11. Why is everybody solving the wrong problem?
    My father used to say ” if the only tool that you have is a hammer, you see all the problems like a nail” There are no tools to solve the right problem (capital) other than restore Fannie and Freddie.
    That is why nobody is addressing the problem. But this peach is so ripe that it will fall by itself.

    Liked by 2 people

    1. In FnF case it very clear that it is not the problem of tools or techniques.
      Probably it is WS desire to covet the profitable FnF business supported by political ideology.


  12. “Policymakers need to continue to focus on the paramount objective of fixing the structural flaws that led to the breakdown of the housing finance system — the only outcome that will protect taxpayers, preserve access to credit, and ensure a stable housing finance system,” the letter said. “Absent reform, we run the risk of continuing to kick the can down the road without ensuring ongoing access to mortgage credit for millions of future homeowners.””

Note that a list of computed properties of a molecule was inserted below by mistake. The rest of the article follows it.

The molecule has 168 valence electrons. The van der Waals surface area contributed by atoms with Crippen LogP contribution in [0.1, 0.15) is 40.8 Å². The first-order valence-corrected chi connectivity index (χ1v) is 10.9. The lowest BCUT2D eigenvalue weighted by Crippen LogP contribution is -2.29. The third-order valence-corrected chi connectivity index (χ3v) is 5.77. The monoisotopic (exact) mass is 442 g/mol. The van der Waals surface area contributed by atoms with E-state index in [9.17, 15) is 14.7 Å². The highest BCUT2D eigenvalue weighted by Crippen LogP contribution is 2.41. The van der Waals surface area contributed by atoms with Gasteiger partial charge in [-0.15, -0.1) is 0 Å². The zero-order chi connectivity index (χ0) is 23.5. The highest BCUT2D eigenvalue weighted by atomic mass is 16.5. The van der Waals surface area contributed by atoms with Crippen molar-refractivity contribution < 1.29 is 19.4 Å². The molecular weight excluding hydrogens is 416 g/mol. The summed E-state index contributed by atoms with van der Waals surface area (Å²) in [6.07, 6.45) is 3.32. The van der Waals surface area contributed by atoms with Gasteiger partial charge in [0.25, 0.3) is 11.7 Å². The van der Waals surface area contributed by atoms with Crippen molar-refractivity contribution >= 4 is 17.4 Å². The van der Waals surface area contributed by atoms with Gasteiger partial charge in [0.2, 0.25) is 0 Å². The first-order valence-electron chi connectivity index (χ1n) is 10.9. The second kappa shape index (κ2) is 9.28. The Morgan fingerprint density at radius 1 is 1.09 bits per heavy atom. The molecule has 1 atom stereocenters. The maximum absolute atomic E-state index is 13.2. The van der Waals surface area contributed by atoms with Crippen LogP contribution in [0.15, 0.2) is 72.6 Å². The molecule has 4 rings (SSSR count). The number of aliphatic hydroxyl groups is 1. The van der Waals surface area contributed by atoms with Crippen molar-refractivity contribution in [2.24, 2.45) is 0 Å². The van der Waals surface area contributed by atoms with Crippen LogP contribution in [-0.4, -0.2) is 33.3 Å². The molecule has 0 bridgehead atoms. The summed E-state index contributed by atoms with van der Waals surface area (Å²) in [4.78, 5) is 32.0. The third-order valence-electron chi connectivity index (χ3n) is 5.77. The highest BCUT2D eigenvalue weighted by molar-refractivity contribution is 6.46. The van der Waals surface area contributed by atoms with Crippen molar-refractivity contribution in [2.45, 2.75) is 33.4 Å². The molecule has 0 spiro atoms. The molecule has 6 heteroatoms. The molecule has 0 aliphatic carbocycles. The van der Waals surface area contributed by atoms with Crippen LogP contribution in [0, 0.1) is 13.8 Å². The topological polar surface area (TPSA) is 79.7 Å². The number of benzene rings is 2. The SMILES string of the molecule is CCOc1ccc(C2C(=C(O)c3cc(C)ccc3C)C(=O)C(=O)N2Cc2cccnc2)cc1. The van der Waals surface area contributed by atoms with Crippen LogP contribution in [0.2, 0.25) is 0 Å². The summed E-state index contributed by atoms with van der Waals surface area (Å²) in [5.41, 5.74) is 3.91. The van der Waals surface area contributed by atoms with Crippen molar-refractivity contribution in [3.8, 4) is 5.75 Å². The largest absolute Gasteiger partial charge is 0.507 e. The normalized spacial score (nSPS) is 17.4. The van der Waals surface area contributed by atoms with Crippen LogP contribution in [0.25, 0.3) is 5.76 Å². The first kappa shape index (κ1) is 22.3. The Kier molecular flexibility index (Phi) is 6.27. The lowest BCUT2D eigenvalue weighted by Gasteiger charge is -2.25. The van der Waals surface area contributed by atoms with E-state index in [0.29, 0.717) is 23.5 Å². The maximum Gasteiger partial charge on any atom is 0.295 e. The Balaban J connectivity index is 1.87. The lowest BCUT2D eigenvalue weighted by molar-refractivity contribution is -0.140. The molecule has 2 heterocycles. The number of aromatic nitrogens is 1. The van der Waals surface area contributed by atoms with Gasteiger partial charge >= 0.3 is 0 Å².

This is part of the letter sent by Anerican Bankers Assiciation and other four groups opposing the recap of FNF by FHFA.
    Tim , the question is , is there really a stuctural flaw in the GSE model? Is it not the greed of wall st banker issuing ninja ( no income, no jobs, no assets )loans, robot signing , sub prime that caused the 2008 housing meltdown? Had greedy bank loans not done this then private label MBS wi continue and compete with FNF MBS. I know you have said that there is a built in advantage for FNF, but that is necessary so minorities, and the rest of the middle class will have access to housing. My take if we just continue ( release and recap) what is now reformed FNF and no more ninja and robo signing then housing will continue to flourish